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Who makes the most accurate lathe in the world

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  • Who makes the most accurate lathe in the world

    Who makes the most accurate toolroom lathe in the world? I was thinking of sizes 12x36 or similar. New or used!

  • #2
    In that general size any of three Schaublin models..the 135, 150 and 160. But if you get a little smaller in length between centers (20 inches BC), the Monarch 10ee and Hardinge HLV-H are in contention. Although there do exist Monarch 10ee's with 30 inch BC, but they are pretty rare.

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    • #3
      ME. As soon as I win that lottery.

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      • #4
        The most accurate lathe in that size range is the Precitech Nanoform 250 Ultra. It is a 9.8" swing and 8.6" Z. It can turn to an accuracy of 0.1 micron with a surface roughness of ~ one nanometer.

        http://www.precitech.com/Precitech_nano250features.html
        Free software for calculating bolt circles and similar: Click Here

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        • #5
          Originally posted by Evan
          The most accurate lathe in that size range is the Precitech Nanoform 250 Ultra. It is a 9.8" swing and 8.6" Z. It can turn to an accuracy of 0.1 micron with a surface roughness of ~ one nanometer.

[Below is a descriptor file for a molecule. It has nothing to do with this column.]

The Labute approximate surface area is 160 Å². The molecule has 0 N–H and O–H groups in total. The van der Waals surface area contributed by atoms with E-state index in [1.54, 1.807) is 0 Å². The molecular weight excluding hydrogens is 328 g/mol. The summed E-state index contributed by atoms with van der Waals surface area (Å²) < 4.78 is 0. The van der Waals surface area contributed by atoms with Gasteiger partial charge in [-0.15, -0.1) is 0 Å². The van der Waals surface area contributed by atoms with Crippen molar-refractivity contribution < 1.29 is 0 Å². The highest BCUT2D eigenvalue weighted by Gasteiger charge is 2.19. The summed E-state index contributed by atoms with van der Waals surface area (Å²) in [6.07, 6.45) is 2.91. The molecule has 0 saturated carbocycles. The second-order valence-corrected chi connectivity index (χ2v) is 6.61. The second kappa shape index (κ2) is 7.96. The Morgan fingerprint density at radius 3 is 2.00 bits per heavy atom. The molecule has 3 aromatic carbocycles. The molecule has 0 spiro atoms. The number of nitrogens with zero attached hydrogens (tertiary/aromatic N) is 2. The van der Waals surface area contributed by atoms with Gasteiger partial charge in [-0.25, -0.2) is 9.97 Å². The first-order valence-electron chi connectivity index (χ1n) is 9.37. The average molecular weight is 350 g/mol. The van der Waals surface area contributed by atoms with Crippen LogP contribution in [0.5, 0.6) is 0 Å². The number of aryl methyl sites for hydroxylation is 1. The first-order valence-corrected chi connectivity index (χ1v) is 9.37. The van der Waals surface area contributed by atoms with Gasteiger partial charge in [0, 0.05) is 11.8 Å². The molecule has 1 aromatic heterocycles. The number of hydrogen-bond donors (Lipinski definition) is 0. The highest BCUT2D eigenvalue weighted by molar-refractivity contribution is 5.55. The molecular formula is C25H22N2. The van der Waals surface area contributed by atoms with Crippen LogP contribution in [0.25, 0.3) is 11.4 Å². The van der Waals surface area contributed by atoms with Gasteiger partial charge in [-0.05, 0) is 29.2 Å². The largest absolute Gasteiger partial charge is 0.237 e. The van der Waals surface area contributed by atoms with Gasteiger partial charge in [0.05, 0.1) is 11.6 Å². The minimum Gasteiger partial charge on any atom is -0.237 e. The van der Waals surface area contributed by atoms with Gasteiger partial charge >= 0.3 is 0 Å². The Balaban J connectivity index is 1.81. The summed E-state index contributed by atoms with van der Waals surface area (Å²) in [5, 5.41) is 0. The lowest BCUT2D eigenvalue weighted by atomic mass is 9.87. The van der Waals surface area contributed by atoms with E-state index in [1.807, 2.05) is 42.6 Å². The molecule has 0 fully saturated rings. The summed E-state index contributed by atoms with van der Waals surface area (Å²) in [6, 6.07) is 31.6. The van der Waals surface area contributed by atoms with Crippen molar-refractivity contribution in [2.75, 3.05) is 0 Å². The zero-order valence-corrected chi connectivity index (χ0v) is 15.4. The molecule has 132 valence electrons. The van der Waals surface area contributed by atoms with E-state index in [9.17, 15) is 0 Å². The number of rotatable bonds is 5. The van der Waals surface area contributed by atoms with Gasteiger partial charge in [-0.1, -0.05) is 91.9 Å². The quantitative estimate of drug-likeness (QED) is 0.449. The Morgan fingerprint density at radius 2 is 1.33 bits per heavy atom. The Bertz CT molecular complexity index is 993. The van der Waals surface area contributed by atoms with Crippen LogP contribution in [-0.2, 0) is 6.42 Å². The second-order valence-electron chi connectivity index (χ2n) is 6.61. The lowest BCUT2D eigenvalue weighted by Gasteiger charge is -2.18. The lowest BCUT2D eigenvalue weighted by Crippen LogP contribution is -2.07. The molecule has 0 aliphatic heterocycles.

http://www.precitech.com/Precitech_nano250features.html
          1. 9.8" x 8.6" is not in the size range of 12" x 36"
          2. I presumed he meant a manual machine since he said "toolroom lathe". The 250 Ultra is officially a "CNC turning center"

          Having said that, I'm glad you posted that link as I was not aware of the Nanoform...pretty cool machine.
          Last edited by Milacron of PM; 08-04-2006, 11:48 AM.

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          • #6
            It's the Man holding onto the handles that determines the ultimate accuracy of any machine.... be it a clapped out import or a high dollar beauty. I know that's not what you asked but that's what it boils down to.
            Wow... where did the time go. I could of swore I was only out there for an hour.

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            • #7
              No handles on that one.

              Don, they have larger ones.

              And, there are even larger ones...

              http://engineering.llnl.gov/lodtm/